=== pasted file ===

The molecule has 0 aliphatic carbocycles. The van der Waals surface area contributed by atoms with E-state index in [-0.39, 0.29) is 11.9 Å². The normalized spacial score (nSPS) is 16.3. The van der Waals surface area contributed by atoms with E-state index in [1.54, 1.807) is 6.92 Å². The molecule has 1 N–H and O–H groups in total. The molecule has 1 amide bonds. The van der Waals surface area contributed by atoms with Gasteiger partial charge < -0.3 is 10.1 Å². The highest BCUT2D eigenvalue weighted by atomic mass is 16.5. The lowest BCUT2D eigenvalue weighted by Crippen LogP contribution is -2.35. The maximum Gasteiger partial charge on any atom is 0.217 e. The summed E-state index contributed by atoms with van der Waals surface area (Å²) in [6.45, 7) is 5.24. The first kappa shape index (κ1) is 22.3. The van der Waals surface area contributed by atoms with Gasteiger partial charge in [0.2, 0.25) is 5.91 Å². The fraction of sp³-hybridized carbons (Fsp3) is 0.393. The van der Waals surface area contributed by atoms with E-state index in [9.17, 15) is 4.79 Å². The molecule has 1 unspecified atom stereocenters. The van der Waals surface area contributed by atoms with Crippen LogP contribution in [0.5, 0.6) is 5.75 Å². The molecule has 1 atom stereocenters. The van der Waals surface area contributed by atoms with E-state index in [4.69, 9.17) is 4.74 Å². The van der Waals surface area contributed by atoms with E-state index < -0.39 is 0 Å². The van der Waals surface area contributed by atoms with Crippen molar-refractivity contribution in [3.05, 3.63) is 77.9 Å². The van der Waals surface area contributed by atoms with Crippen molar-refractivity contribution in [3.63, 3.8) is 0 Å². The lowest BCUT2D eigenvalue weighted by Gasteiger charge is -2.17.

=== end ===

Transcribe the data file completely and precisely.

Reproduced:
The molecule has 0 aliphatic carbocycles. The van der Waals surface area contributed by atoms with E-state index in [-0.39, 0.29) is 11.9 Å². The normalized spacial score (nSPS) is 16.3. The van der Waals surface area contributed by atoms with E-state index in [1.54, 1.807) is 6.92 Å². The molecule has 1 N–H and O–H groups in total. The molecule has 1 amide bonds. The van der Waals surface area contributed by atoms with Gasteiger partial charge < -0.3 is 10.1 Å². The highest BCUT2D eigenvalue weighted by atomic mass is 16.5. The lowest BCUT2D eigenvalue weighted by Crippen LogP contribution is -2.35. The maximum Gasteiger partial charge on any atom is 0.217 e. The summed E-state index contributed by atoms with van der Waals surface area (Å²) in [6.45, 7) is 5.24. The first kappa shape index (κ1) is 22.3. The van der Waals surface area contributed by atoms with Gasteiger partial charge in [0.2, 0.25) is 5.91 Å². The fraction of sp³-hybridized carbons (Fsp3) is 0.393. The van der Waals surface area contributed by atoms with E-state index in [9.17, 15) is 4.79 Å². The molecule has 1 unspecified atom stereocenters. The van der Waals surface area contributed by atoms with Crippen LogP contribution in [0.5, 0.6) is 5.75 Å². The molecule has 1 atom stereocenters. The van der Waals surface area contributed by atoms with E-state index in [4.69, 9.17) is 4.74 Å². The van der Waals surface area contributed by atoms with E-state index < -0.39 is 0 Å². The van der Waals surface area contributed by atoms with Crippen molar-refractivity contribution in [3.05, 3.63) is 77.9 Å². The van der Waals surface area contributed by atoms with Crippen molar-refractivity contribution in [3.63, 3.8) is 0 Å². The lowest BCUT2D eigenvalue weighted by Gasteiger charge is -2.17.